Investors could consider strategies to inflation-proof their portfolio to withstand gradual increases in prices for goods and services.

Inflation matters, whether you are decades away from retiring or pursuing financial independence with the option to retire early. It can chip away at the wealth you have built and impact how you spend your money in the future.

Inflation and the new normal

You might have heard about the persistently high inflation of the 1970s from your parents or back in a class on economics. Talk of ’70s-style inflation resurfaced recently as prices for everything from groceries to gasoline surged during this post-pandemic recovery. However, we maintain that although the turbulence of the past era offers some important lessons, now is not like then.

Accumulating Wealth

These days, we believe the rise in U.S. inflation can be attributed to an economy reopening as COVID-19 pandemic restrictions loosened. Supply-chain issues and a boost in demand are major factors. The consumer price index (CPI), which measures the prices of a basket of common consumer goods, increased 5.4% in June 2021 from a year earlier.

Inflation causes the price of many things to go up, especially at the grocery store. According to the U.S. Bureau of Labor Statistics, a gallon of whole dairy milk cost less than $3 in 2001, and now costs well over that and closer to $4. This is just one example of a consumer item’s price that has increased during the past several years, showing how inflation affects buying power.

The purchasing power solution

The effects of inflation are not only seen in the grocery store. Inflation can slowly erode at savings over time. Investors with a long-term time horizon may not need to worry about the short-term impacts of inflation. However, they may need to build retirement funds that will keep pace, or even out-pace, inflation. If the desire is to grow the portfolio so that it covers the projected cost of inflation, and generate a positive real return (excess return after adjusting for inflation), then target objectives of 4% or more may be required.

Some investments have a strong reputation for performing well in an inflationary scenario. The classics include commodities, real estate investment trusts (REITs), and stocks. The issue for investors who consider income as an objective is that commodities pay no dividends, unless bought in the form of listed stocks, or interest income.

Dividend-paying stocks, however, offer an attractive opportunity for building or completing a portfolio designed for purchasing power. Historically, dividends have often been a reliable source of total return in a diversified investment portfolio. We believe stocks offer a lasting option to address the quest for purchasing power.

Additionally, low-risk investments like bonds can be affected by inflation. A longer-term bond has a greater risk that higher inflation could lower the value of payments in inflation-adjusted terms.

What to consider when talking with your Janney Financial Advisor

A knowledgeable Financial Advisor can help you create and monitor a portfolio to meet your objectives. A couple things investors can ask to start the conversation about planning for inflation:

• Is my portfolio properly diversified to produce consistent and reliable income?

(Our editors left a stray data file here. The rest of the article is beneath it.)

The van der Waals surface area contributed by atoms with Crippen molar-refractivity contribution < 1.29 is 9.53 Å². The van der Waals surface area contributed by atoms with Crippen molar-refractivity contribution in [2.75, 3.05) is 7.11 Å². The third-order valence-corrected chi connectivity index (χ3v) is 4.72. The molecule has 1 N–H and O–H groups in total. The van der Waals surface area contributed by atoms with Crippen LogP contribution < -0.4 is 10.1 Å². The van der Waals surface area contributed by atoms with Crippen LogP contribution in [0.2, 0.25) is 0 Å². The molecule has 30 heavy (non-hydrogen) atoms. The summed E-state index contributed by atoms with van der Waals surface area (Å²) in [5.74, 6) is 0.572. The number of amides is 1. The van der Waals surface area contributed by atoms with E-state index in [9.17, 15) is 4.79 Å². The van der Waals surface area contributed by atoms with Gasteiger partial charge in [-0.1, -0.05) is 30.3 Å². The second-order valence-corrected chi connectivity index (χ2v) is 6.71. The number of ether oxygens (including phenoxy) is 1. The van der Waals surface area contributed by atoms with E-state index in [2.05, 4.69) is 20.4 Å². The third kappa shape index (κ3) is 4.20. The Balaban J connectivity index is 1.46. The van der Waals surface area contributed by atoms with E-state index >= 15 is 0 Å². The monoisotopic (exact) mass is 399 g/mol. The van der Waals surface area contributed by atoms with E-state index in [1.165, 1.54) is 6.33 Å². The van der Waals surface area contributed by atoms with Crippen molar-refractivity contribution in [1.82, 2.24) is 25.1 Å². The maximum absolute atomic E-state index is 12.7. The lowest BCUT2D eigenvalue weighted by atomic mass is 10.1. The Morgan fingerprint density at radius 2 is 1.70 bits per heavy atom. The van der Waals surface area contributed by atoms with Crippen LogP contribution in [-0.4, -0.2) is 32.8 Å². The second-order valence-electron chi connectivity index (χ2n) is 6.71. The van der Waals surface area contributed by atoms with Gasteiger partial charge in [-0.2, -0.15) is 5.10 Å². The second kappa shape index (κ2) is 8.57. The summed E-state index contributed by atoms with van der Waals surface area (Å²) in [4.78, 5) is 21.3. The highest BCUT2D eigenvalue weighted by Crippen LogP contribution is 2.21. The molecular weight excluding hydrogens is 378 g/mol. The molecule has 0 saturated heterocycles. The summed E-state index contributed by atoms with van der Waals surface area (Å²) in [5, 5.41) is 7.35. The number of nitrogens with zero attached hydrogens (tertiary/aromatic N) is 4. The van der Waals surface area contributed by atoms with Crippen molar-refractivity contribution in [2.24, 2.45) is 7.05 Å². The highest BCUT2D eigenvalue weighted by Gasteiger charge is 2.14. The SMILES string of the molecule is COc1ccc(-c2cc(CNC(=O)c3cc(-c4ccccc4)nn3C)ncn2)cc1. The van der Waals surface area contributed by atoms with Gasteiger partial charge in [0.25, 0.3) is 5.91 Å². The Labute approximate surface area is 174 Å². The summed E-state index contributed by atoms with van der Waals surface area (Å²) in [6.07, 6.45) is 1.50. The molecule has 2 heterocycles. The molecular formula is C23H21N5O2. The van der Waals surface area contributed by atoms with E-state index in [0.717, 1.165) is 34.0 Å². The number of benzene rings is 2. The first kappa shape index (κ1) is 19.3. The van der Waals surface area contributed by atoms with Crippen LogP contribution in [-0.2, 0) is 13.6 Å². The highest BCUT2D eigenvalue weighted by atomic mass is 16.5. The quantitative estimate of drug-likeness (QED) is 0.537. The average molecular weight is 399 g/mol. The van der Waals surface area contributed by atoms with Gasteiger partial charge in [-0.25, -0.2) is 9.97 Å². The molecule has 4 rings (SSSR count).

• How can I effectively build my assets to help create a buffer for rising prices

DISCLAIMER

This report is provided for informational and educational purposes only and shall in no event be construed as an offer to sell or a solicitation of an offer to buy any securities or a recommendation for any strategy or to buy, sell, or hold any product. Opinions expressed are subject to change without notice and do not take into account the particular investment objectives, financial situation, or needs of individual investors. Employees of Janney Montgomery Scott LLC or its affiliates may, at times, release written or oral commentary, technical analysis, or trading strategies that differ from the opinions expressed here. The information described herein is taken from sources which we believe to be reliable, but the accuracy and completeness of such information is not guaranteed by us. The opinions expressed herein may be given only such weight as opinions warrant. This Firm, its officers, directors, employees, or members of their families may have positions in the securities mentioned and may make purchases or sales of such securities from time to time in the open market or otherwise and may sell to or buy from customers such securities on a principal basis. This report is the intellectual property of Janney Montgomery Scott LLC (Janney) and may not be reproduced, distributed, or published by any person for any purpose without Janney’s prior written consent. This presentation has been prepared by Janney Investment Strategy Group (ISG) and is to be used for informational purposes only. In no event should it be construed as a solicitation or offer to purchase or sell a security. Past performance is no guarantee of future performance and future returns are not guaranteed. There are risks associated with investing in stocks such as a loss of original capital or a decrease in the value of your investment. For additional information or questions, please consult with your Financial Advisor.

About the author

Mark Luschini

Chief Investment Strategist, President and Chief Investment Officer, Janney Capital Management

Read more from Mark Luschini

For more information about Janney, please see Janney’s Relationship Summary (Form CRS) on www.janney.com/crs which details all material facts about the scope and terms of our relationship with you and any potential conflicts of interest.

To learn about the professional background, business practices, and conduct of FINRA member firms or their financial professionals, visit FINRA’s BrokerCheck website: http://brokercheck.finra.org/